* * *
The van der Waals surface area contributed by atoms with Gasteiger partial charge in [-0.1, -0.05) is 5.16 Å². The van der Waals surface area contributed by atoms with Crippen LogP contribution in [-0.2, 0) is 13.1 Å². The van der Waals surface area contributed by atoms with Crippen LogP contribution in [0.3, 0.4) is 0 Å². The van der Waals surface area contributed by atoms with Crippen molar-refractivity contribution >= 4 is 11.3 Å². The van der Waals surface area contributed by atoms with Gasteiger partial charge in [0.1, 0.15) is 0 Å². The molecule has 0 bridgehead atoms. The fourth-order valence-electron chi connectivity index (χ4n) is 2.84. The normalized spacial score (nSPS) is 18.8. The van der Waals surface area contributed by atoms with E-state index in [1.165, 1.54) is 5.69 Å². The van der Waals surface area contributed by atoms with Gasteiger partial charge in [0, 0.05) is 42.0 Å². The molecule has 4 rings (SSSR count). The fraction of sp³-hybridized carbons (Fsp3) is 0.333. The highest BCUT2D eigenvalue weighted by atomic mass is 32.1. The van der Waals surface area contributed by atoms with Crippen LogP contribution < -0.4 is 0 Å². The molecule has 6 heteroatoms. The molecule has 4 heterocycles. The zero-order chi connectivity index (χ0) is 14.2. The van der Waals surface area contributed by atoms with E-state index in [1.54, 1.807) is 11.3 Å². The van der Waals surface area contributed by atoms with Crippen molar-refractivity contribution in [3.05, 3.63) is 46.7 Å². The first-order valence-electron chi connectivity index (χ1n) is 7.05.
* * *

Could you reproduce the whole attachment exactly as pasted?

The van der Waals surface area contributed by atoms with Gasteiger partial charge in [-0.1, -0.05) is 5.16 Å². The van der Waals surface area contributed by atoms with Crippen LogP contribution in [-0.2, 0) is 13.1 Å². The van der Waals surface area contributed by atoms with Crippen LogP contribution in [0.3, 0.4) is 0 Å². The van der Waals surface area contributed by atoms with Crippen molar-refractivity contribution >= 4 is 11.3 Å². The van der Waals surface area contributed by atoms with Gasteiger partial charge in [0.1, 0.15) is 0 Å². The molecule has 0 bridgehead atoms. The fourth-order valence-electron chi connectivity index (χ4n) is 2.84. The normalized spacial score (nSPS) is 18.8. The van der Waals surface area contributed by atoms with E-state index in [1.165, 1.54) is 5.69 Å². The van der Waals surface area contributed by atoms with Gasteiger partial charge in [0, 0.05) is 42.0 Å². The molecule has 4 rings (SSSR count). The fraction of sp³-hybridized carbons (Fsp3) is 0.333. The highest BCUT2D eigenvalue weighted by atomic mass is 32.1. The van der Waals surface area contributed by atoms with Crippen LogP contribution < -0.4 is 0 Å². The molecule has 6 heteroatoms. The molecule has 4 heterocycles. The zero-order chi connectivity index (χ0) is 14.2. The van der Waals surface area contributed by atoms with E-state index in [1.54, 1.807) is 11.3 Å². The van der Waals surface area contributed by atoms with Crippen molar-refractivity contribution in [3.05, 3.63) is 46.7 Å². The first-order valence-electron chi connectivity index (χ1n) is 7.05.